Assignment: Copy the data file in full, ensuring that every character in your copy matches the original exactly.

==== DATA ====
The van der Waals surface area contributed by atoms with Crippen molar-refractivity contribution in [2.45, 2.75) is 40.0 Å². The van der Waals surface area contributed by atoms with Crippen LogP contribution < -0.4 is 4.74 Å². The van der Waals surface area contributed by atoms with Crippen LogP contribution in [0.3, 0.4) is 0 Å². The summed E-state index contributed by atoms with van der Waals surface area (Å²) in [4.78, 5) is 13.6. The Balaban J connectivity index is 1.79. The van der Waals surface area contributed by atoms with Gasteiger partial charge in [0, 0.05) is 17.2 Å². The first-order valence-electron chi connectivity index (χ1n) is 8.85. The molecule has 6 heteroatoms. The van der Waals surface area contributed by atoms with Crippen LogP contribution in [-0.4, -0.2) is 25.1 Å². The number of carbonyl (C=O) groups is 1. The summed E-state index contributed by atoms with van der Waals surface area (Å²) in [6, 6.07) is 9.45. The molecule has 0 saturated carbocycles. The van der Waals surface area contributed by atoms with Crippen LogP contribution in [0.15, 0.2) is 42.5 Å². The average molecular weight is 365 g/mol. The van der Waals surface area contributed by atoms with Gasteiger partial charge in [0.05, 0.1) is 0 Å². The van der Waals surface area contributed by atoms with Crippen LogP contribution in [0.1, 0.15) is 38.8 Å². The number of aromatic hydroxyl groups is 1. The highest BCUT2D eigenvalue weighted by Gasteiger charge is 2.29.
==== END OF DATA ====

The van der Waals surface area contributed by atoms with Crippen molar-refractivity contribution in [2.45, 2.75) is 40.0 Å². The van der Waals surface area contributed by atoms with Crippen LogP contribution < -0.4 is 4.74 Å². The van der Waals surface area contributed by atoms with Crippen LogP contribution in [0.3, 0.4) is 0 Å². The summed E-state index contributed by atoms with van der Waals surface area (Å²) in [4.78, 5) is 13.6. The Balaban J connectivity index is 1.79. The van der Waals surface area contributed by atoms with Gasteiger partial charge in [0, 0.05) is 17.2 Å². The first-order valence-electron chi connectivity index (χ1n) is 8.85. The molecule has 6 heteroatoms. The van der Waals surface area contributed by atoms with Crippen LogP contribution in [-0.4, -0.2) is 25.1 Å². The number of carbonyl (C=O) groups is 1. The summed E-state index contributed by atoms with van der Waals surface area (Å²) in [6, 6.07) is 9.45. The molecule has 0 saturated carbocycles. The van der Waals surface area contributed by atoms with Crippen LogP contribution in [0.15, 0.2) is 42.5 Å². The average molecular weight is 365 g/mol. The van der Waals surface area contributed by atoms with Gasteiger partial charge in [0.05, 0.1) is 0 Å². The van der Waals surface area contributed by atoms with Crippen LogP contribution in [0.1, 0.15) is 38.8 Å². The number of aromatic hydroxyl groups is 1. The highest BCUT2D eigenvalue weighted by Gasteiger charge is 2.29.